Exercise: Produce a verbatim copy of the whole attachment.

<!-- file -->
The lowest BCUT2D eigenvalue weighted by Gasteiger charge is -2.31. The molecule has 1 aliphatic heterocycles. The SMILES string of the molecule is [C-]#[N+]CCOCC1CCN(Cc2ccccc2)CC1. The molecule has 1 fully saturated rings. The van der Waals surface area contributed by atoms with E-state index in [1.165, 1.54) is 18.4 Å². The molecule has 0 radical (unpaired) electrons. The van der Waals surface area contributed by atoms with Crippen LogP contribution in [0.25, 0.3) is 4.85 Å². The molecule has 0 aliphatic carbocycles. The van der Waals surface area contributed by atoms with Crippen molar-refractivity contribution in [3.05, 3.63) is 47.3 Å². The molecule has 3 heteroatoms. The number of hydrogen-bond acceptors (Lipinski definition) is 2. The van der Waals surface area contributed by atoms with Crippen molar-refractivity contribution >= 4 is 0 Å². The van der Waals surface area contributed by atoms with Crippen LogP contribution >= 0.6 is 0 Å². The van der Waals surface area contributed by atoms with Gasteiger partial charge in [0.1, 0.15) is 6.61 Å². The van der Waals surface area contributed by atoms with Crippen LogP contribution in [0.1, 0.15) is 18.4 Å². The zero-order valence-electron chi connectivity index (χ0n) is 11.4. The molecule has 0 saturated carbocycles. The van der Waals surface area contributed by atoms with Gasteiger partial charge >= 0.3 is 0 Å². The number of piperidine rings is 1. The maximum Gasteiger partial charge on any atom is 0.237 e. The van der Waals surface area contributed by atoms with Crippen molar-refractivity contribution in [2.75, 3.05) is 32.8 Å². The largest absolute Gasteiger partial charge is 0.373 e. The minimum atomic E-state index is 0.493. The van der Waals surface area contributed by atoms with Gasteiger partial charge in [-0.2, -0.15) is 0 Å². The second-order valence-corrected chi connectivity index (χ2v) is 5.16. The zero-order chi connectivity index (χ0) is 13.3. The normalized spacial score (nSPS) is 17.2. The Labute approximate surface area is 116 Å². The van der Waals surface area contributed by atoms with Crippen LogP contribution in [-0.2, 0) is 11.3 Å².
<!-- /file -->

The lowest BCUT2D eigenvalue weighted by Gasteiger charge is -2.31. The molecule has 1 aliphatic heterocycles. The SMILES string of the molecule is [C-]#[N+]CCOCC1CCN(Cc2ccccc2)CC1. The molecule has 1 fully saturated rings. The van der Waals surface area contributed by atoms with E-state index in [1.165, 1.54) is 18.4 Å². The molecule has 0 radical (unpaired) electrons. The van der Waals surface area contributed by atoms with Crippen LogP contribution in [0.25, 0.3) is 4.85 Å². The molecule has 0 aliphatic carbocycles. The van der Waals surface area contributed by atoms with Crippen molar-refractivity contribution in [3.05, 3.63) is 47.3 Å². The molecule has 3 heteroatoms. The number of hydrogen-bond acceptors (Lipinski definition) is 2. The van der Waals surface area contributed by atoms with Crippen molar-refractivity contribution >= 4 is 0 Å². The van der Waals surface area contributed by atoms with Crippen LogP contribution >= 0.6 is 0 Å². The van der Waals surface area contributed by atoms with Gasteiger partial charge in [0.1, 0.15) is 6.61 Å². The van der Waals surface area contributed by atoms with Crippen LogP contribution in [0.1, 0.15) is 18.4 Å². The zero-order valence-electron chi connectivity index (χ0n) is 11.4. The molecule has 0 saturated carbocycles. The van der Waals surface area contributed by atoms with Gasteiger partial charge >= 0.3 is 0 Å². The number of piperidine rings is 1. The maximum Gasteiger partial charge on any atom is 0.237 e. The van der Waals surface area contributed by atoms with Crippen molar-refractivity contribution in [2.75, 3.05) is 32.8 Å². The largest absolute Gasteiger partial charge is 0.373 e. The minimum atomic E-state index is 0.493. The van der Waals surface area contributed by atoms with Gasteiger partial charge in [-0.2, -0.15) is 0 Å². The second-order valence-corrected chi connectivity index (χ2v) is 5.16. The zero-order chi connectivity index (χ0) is 13.3. The normalized spacial score (nSPS) is 17.2. The Labute approximate surface area is 116 Å². The van der Waals surface area contributed by atoms with Crippen LogP contribution in [-0.2, 0) is 11.3 Å².